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Digital technology supports social justice and improved employability

Image of Hugh McFaul

The future is already here – and The Open University Law School is embracing it.

The misconception of dusty law books and crusty old law professors is one we as the largest provider of undergraduate legal education in the UK – with some 6,000 students – are keen to consign to the last century.

Our Open Justice Centre, established in September 2016, continues to promote open access distance learning, as well as providing free legal advice and guidance on contract, tort and consumer issues to people and groups who may struggle to access appropriate legal support.

The Centre uses digital innovation in its teaching and research to support the development of student employability skills and to promote access to justice, part of the wider University programme promoting the use of digital technology known as ‘Digital by Design’.

A new ‘virtual’ law clinic, launched last year, is seeing supervised free online advice being offered to members of the public.

Another example is using a virtual reality (VR) app, recently launched as part of the module on presentation skills following a pilot scheme, which mimics a prison, school or community environment through an immersive simulation using a VR headset.

Hugh McFaul, Lecturer in Law at The Open University Law School, believes the legal profession is already being impacted by technology and there is a need to reflect this and so prepare students for the workplace. He said:

Digital technology is going to become an increasing part of the legal framework and we’re trying to get our students to think about this right at the start of their studies. The environment is changing fast, with IT and the internet playing an increasingly large part in legal services, together with the rise of ‘online’ civil courts.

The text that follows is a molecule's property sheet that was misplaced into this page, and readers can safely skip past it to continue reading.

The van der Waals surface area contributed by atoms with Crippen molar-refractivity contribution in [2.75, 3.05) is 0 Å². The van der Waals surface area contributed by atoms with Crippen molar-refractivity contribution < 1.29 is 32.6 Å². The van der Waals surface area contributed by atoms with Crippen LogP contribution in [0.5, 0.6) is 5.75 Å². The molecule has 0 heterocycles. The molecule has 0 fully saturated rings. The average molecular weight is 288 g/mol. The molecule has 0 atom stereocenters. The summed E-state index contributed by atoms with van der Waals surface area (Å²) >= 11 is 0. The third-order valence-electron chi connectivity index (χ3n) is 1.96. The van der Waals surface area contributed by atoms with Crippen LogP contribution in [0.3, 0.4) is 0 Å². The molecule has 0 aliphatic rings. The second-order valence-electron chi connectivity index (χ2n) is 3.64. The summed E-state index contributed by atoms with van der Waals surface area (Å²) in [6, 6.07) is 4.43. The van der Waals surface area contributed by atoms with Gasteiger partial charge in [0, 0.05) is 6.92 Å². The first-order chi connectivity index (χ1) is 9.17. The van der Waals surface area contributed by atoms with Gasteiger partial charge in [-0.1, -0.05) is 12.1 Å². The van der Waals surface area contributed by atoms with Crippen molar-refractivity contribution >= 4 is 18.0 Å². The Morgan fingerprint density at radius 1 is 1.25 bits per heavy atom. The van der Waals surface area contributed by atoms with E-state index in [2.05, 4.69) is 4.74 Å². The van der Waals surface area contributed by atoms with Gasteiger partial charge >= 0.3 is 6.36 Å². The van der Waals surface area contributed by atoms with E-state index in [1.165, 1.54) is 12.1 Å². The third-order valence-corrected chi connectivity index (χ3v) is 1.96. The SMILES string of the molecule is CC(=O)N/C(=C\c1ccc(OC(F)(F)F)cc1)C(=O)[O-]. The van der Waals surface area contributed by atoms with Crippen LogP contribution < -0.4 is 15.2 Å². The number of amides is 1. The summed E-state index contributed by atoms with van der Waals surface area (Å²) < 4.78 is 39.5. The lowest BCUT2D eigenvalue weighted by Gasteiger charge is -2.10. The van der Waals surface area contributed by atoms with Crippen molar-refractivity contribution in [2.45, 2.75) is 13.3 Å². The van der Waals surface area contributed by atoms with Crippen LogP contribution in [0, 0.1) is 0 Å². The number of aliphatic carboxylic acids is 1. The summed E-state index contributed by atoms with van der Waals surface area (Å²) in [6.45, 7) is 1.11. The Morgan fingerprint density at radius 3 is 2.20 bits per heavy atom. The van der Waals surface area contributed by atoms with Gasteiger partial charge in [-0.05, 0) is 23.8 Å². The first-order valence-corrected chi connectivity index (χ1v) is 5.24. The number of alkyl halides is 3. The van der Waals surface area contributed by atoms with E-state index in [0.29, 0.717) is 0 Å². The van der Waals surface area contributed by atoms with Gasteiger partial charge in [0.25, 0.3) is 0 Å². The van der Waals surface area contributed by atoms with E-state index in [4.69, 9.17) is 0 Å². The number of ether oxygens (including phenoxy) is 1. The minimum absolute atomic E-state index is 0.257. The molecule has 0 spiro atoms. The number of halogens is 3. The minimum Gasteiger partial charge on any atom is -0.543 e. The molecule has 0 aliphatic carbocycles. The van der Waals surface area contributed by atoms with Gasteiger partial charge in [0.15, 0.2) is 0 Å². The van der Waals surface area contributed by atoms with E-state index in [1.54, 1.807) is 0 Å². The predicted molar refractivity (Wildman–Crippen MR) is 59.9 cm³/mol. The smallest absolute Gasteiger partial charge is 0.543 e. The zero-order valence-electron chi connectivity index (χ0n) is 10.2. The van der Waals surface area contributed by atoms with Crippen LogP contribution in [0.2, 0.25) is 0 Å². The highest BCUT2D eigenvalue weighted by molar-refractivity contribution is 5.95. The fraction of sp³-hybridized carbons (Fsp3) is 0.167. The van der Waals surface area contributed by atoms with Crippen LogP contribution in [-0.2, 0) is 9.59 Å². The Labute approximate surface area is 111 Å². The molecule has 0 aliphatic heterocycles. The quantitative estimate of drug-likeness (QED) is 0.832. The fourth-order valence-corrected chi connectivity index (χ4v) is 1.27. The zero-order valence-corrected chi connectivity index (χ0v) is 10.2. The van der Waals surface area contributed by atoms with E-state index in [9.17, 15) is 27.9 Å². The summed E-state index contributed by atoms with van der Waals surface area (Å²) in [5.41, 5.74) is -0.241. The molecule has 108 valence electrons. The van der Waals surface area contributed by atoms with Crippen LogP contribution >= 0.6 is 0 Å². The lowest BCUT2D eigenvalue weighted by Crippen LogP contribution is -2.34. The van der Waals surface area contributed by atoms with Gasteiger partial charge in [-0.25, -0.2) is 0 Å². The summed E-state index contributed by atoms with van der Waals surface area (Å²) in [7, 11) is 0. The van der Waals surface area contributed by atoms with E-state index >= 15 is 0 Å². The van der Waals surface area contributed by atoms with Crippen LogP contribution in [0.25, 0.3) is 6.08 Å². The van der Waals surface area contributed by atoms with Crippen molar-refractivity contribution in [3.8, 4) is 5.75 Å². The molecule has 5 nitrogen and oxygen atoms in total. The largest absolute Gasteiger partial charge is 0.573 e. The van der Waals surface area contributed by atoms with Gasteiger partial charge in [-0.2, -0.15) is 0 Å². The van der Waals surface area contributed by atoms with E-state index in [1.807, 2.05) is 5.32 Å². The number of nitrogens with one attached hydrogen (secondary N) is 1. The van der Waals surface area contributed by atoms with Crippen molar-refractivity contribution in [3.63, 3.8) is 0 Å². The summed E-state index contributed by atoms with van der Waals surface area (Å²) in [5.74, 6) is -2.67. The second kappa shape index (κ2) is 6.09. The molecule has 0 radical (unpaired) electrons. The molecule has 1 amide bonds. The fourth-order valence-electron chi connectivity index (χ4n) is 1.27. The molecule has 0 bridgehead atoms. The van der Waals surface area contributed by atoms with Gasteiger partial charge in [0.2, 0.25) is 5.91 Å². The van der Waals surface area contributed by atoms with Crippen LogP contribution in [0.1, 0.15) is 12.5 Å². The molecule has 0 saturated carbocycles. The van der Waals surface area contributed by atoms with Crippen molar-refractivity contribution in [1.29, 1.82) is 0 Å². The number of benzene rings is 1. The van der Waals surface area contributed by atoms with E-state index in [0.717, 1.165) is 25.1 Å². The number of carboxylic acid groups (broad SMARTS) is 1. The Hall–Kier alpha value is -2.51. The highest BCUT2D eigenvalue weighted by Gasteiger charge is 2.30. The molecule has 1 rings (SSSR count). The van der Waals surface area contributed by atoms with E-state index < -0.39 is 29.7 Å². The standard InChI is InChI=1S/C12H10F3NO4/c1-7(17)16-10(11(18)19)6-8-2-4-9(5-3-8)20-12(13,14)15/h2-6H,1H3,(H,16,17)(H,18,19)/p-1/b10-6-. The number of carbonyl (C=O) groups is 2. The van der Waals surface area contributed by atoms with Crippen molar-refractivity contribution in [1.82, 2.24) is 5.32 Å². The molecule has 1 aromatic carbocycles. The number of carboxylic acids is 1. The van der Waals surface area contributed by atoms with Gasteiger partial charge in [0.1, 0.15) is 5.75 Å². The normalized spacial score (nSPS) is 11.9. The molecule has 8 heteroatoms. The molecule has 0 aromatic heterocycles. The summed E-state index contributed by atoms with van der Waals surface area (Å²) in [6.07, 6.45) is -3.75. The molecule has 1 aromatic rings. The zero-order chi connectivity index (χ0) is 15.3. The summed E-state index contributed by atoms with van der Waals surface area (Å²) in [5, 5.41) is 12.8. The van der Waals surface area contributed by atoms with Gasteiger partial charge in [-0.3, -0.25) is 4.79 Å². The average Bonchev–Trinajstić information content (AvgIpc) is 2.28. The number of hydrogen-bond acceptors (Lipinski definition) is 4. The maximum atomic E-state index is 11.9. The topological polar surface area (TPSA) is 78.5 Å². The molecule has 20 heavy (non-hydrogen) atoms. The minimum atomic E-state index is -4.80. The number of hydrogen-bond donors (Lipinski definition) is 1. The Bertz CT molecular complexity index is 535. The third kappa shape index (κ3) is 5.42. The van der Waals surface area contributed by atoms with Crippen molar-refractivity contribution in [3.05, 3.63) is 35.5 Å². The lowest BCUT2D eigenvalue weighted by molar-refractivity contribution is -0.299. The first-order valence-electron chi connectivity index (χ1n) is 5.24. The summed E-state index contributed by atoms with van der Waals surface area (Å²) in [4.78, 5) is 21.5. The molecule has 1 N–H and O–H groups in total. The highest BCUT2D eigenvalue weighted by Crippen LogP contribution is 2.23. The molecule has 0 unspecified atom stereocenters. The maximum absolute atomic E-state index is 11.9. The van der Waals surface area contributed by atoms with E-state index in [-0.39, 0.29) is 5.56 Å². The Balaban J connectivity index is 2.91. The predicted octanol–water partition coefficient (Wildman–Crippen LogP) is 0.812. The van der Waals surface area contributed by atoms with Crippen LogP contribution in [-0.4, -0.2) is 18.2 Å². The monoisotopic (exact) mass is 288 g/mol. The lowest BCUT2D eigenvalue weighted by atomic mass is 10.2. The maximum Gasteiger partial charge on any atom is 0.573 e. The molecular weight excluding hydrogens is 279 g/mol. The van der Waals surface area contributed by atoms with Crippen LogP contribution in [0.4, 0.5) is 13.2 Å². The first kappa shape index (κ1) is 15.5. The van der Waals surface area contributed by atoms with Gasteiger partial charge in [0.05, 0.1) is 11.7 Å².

The need to be surrounded by dusty old law books is over, with an opportunity to provide bespoke digital content via some really innovative ways. The VR app is meant to provide an opportunity for our students to work with real people and real situations and to provide some practice before they have to give a face-to-face presentation.

The new app is adding value to the course and the student experience as they receive group feedback and it’s so much better than just working on their own. Also, this is not meant to be detached as an experience; it’s wrong to say the law is void of emotion as I feel it’s really important our students are socially aware.

Hugh McFaul
Lecturer in Law, The Open University Law School

The virtual reality app was recently showcased in the latest of our Breakfast Briefings, a series of face-to-face events staged as part of The Open University Business Network and Business Perspectives programme. These events, attended by our own staff and external guests, aim to foster collaboration and create an opportunity to explore together the latest and best of business thinking.

To download the app to your smartphone, search for ‘OpenJustice VR’. You can also join our Business Network on LinkedIn.